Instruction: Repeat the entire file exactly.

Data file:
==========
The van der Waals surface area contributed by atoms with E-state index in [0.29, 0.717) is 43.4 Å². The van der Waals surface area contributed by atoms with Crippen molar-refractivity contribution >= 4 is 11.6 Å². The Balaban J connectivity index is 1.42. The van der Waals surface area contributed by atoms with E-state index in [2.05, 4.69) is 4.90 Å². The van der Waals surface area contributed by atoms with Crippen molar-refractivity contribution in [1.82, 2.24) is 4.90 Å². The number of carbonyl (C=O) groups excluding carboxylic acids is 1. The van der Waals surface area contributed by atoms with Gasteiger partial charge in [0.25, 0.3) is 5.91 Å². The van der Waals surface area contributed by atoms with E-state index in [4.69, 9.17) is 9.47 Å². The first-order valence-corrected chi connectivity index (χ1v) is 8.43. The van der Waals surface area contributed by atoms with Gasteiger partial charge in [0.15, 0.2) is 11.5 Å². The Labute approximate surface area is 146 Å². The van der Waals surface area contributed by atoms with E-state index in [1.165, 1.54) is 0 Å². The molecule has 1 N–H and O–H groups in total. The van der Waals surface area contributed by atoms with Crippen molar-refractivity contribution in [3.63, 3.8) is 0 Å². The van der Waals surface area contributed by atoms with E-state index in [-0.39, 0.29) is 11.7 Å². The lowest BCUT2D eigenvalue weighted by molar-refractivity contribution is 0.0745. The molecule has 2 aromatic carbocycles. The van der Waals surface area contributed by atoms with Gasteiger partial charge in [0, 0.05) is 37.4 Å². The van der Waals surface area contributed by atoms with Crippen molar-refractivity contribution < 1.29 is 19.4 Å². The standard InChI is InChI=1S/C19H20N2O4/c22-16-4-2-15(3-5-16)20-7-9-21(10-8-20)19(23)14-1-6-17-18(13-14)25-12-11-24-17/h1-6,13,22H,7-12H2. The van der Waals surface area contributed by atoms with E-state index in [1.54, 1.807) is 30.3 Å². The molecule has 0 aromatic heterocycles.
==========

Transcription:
The van der Waals surface area contributed by atoms with E-state index in [0.29, 0.717) is 43.4 Å². The van der Waals surface area contributed by atoms with Crippen molar-refractivity contribution >= 4 is 11.6 Å². The Balaban J connectivity index is 1.42. The van der Waals surface area contributed by atoms with E-state index in [2.05, 4.69) is 4.90 Å². The van der Waals surface area contributed by atoms with Crippen molar-refractivity contribution in [1.82, 2.24) is 4.90 Å². The number of carbonyl (C=O) groups excluding carboxylic acids is 1. The van der Waals surface area contributed by atoms with Gasteiger partial charge in [0.25, 0.3) is 5.91 Å². The van der Waals surface area contributed by atoms with E-state index in [4.69, 9.17) is 9.47 Å². The first-order valence-corrected chi connectivity index (χ1v) is 8.43. The van der Waals surface area contributed by atoms with Gasteiger partial charge in [0.15, 0.2) is 11.5 Å². The Labute approximate surface area is 146 Å². The van der Waals surface area contributed by atoms with E-state index in [1.165, 1.54) is 0 Å². The molecule has 1 N–H and O–H groups in total. The van der Waals surface area contributed by atoms with Crippen molar-refractivity contribution in [3.63, 3.8) is 0 Å². The van der Waals surface area contributed by atoms with E-state index in [-0.39, 0.29) is 11.7 Å². The lowest BCUT2D eigenvalue weighted by molar-refractivity contribution is 0.0745. The molecule has 2 aromatic carbocycles. The van der Waals surface area contributed by atoms with Gasteiger partial charge in [0, 0.05) is 37.4 Å². The van der Waals surface area contributed by atoms with Crippen molar-refractivity contribution < 1.29 is 19.4 Å². The standard InChI is InChI=1S/C19H20N2O4/c22-16-4-2-15(3-5-16)20-7-9-21(10-8-20)19(23)14-1-6-17-18(13-14)25-12-11-24-17/h1-6,13,22H,7-12H2. The van der Waals surface area contributed by atoms with E-state index in [1.54, 1.807) is 30.3 Å². The molecule has 0 aromatic heterocycles.